The discussion above tried to present a unified framework for the discussion of inheritance systems that is not tied to any particular account. It contrasted the multiple inheritance systems view with monist (e.g., geno-centrism) and holistic views (e.g., DST) about inheritance (section 1.2) and stressed the developmental, mechanism-oriented, perspective on reproduction that underlies many discussions of inheritance systems (see section 2).
The multiple inheritance system perspective highlights a variety of questions (see section 4) and many fundamental questions remain open. Some of them depend on empirical work, perhaps most importantly determining the prevalence and stability of transgenerational epigenetic inheritance (Helanterä & Uller 2010; Jablonka & Raz 2009; Shea et al. 2011). The developmental aspects of many of the inheritance systems discussed in this entry, in particular behavioral inheritance, are still not fully understood. Generally, many open questions remain about the interactions between the various systems and about their evolution, in particular the evolution of social learning and the evolution of language. A crucial element downplayed by most contemporary accounts is the connection between population level issues, such as population size, mating strategies, etc., and the properties of inheritance systems. Addressing these issues requires quantitative modeling, and eventually the integration of multiple inheritance systems with their different characteristics into population genetics.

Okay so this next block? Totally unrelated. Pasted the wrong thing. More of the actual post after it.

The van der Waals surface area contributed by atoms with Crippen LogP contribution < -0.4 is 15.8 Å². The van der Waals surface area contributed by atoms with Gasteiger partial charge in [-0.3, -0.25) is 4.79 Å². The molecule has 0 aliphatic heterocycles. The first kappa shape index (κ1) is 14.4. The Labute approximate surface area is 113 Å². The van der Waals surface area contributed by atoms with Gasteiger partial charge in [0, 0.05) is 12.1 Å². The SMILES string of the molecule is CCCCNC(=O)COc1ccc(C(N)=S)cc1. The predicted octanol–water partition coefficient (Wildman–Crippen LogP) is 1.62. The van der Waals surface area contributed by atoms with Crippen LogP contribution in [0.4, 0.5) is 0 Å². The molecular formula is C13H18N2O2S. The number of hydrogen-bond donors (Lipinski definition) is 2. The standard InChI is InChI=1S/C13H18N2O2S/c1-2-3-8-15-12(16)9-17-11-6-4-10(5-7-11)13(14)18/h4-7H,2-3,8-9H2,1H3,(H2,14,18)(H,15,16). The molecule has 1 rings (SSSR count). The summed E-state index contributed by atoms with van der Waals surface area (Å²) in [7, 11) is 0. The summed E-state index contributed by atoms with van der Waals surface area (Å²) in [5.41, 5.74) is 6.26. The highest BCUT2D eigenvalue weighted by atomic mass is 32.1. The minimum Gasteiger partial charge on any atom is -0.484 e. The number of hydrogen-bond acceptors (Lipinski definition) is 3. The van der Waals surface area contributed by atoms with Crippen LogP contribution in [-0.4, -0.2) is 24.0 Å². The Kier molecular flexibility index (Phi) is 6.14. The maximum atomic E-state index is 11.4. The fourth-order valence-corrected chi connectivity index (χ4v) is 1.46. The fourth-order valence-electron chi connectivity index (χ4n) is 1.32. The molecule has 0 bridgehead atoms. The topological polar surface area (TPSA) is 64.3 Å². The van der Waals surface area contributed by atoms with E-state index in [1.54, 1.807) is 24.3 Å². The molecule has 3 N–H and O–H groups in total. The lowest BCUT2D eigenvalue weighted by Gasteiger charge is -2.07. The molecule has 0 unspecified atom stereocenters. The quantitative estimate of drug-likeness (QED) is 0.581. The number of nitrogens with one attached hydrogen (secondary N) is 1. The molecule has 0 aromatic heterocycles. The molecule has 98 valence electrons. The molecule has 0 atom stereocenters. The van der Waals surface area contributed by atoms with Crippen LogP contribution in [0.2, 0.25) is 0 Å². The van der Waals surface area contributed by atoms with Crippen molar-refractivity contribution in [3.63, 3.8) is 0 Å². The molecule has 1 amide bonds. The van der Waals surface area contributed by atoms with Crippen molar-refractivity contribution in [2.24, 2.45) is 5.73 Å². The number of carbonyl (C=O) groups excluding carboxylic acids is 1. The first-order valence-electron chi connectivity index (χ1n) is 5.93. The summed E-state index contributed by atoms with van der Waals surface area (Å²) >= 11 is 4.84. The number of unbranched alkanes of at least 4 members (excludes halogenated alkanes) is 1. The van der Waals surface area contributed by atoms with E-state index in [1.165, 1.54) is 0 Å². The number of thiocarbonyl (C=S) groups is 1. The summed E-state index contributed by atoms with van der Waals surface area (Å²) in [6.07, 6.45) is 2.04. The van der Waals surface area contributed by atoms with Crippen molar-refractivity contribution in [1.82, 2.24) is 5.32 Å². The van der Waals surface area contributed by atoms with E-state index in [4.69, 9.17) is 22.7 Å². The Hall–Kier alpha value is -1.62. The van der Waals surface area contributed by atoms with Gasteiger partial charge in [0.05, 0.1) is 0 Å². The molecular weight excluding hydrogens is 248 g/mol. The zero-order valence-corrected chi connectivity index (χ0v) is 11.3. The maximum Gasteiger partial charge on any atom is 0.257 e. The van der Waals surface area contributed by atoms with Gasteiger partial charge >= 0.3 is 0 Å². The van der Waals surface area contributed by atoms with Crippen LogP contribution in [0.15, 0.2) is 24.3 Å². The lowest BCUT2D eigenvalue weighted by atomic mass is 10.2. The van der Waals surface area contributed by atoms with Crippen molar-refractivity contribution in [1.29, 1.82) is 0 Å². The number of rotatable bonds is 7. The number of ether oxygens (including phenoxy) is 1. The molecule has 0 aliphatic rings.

Non-genetic inheritance can have short term evolutionary effects and can affect genetic evolution (e.g., through genetic assimilation). However, the long-term and macro-evolutionary significance of non-genetic inheritance, and in particular its effects on the way populations respond to selection is still being debated (e.g., Helanterä & Uller 2010, p. 4). Jablonka's and Lamb's evolutionary views stress the role of “soft inheritance,” or the inheritance of acquired characters, which is exhibited by many of the non-genetic inheritance systems. Partly on account of this they are among those who raise the need to revise and extend the Modern Evolutionary Synthesis (Pigliucci & Müller 2010). The Modern Synthesis marginalized soft inheritance and viewed significant evolutionary change to be solely the result of gradual selection working on random variations. The assumptions underlying this view are challenged by work on non-genetic inheritance.
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- Tetrahymena Biogeography, David L. Nanney's archive of historical and autobiographical texts about epigenetic inheritance in Tetrahymena.
- Epigenomics, Links to resources on epigenetics and epigenomics, from U.S. Department of Health and Human Services, National Library of Medicine.
- Niche Construction, maintained by Kevin Laland (University of St. Andrews).
- Centre for Social Learning & Cognitive Evolution, University of St. Andrews.